St Vincent’s Masseduction is full of variety and infectious sounds [Review]

St Vincent’s Masseduction is full of variety and infectious sounds [Review]

The experimental art-rocker’s fifth album is as good as anything else she’s produced before

On her fifth album, Masseduction, experimental art-rocker St Vincent gives her most emotive, and varied record to date.

The groovy lead single Los Ageless is a clear stand-out, showing Annie Clark at her songwriting best, providing the infectious chorus, “How can anybody have you? How can anybody have you and lose you? How can anybody have you and lose you and not lose their mind?” over fuzzy descending guitar tones and a straight, fizzy electronic beat.

New York also preceded the album’s release but is a complete contrast in sound with mellow piano chords, as Clark pens the reflective “I have lost a hero, I have lost a friend, but for you darling, I’d do it all again.”


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Happy Birthday, Johnny, Smoking Section and the string quartet-led Slow Disco all fall under the same moving aesthetic, with her vocals and message being far more direct than her last self-titled album.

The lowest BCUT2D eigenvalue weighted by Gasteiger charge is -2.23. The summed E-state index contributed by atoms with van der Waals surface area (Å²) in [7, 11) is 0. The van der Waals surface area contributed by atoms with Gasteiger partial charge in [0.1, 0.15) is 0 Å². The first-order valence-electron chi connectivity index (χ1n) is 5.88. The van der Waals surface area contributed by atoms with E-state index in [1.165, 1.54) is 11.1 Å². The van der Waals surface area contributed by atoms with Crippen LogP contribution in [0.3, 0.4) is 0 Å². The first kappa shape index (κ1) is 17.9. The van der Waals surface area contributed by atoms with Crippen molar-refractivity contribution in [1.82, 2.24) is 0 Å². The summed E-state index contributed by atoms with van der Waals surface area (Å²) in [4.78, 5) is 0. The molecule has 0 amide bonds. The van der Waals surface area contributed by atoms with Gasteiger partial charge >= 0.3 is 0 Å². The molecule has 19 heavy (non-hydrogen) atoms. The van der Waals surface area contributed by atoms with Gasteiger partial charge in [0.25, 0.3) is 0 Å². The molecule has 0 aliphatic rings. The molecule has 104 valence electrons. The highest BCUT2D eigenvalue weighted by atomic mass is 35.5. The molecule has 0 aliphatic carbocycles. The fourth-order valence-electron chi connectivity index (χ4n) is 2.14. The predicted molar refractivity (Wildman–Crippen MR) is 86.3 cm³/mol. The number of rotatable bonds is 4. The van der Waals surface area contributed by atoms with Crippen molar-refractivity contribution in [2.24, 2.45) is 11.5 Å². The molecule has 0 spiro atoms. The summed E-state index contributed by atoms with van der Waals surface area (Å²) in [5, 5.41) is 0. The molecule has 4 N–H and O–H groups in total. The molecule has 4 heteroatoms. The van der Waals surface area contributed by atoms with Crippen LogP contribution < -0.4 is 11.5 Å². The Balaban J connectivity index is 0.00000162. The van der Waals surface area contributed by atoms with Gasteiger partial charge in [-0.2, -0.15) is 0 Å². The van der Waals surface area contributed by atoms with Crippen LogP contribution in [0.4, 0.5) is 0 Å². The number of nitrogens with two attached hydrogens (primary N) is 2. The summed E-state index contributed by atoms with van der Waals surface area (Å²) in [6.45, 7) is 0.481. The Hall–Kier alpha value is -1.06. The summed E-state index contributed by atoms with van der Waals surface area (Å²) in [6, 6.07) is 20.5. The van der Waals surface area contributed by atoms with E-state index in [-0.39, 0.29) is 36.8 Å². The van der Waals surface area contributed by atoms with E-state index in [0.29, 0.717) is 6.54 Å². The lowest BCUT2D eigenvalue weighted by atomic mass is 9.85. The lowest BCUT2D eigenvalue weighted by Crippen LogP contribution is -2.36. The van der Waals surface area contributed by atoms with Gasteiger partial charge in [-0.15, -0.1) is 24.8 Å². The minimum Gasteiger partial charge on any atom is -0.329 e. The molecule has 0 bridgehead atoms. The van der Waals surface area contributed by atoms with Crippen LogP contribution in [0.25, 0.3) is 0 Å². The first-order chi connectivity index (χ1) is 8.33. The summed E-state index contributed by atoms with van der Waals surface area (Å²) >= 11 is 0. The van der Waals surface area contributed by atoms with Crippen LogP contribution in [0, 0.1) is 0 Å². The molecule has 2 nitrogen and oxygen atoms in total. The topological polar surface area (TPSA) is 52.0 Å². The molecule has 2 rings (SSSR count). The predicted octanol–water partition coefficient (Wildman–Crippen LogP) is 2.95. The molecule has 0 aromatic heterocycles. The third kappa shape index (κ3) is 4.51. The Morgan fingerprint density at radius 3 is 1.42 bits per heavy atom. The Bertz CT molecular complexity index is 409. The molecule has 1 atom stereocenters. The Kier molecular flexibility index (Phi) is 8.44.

St Vincent also pushes further in the opposite direction with songs like Young Lover, Fear The Future and Sugarboy, which are entrenched in chaotic, almost industrial rhythms, dirty synths and her signature fuzz guitar sounds. Although this style is more traditionally associated with her, each song captures a new level of intensity.

Other songs show a lighter side too, with Pills sounding as playful as Gwen Stefani, or the title-track being as dancey as Prince, while the chorus of opener Hang On Me contains the dreamlike qualities of Kate Bush.

Masseduction is full of solid songs, and portrays St Vincent’s full personality.

Edited by Ginny Wong

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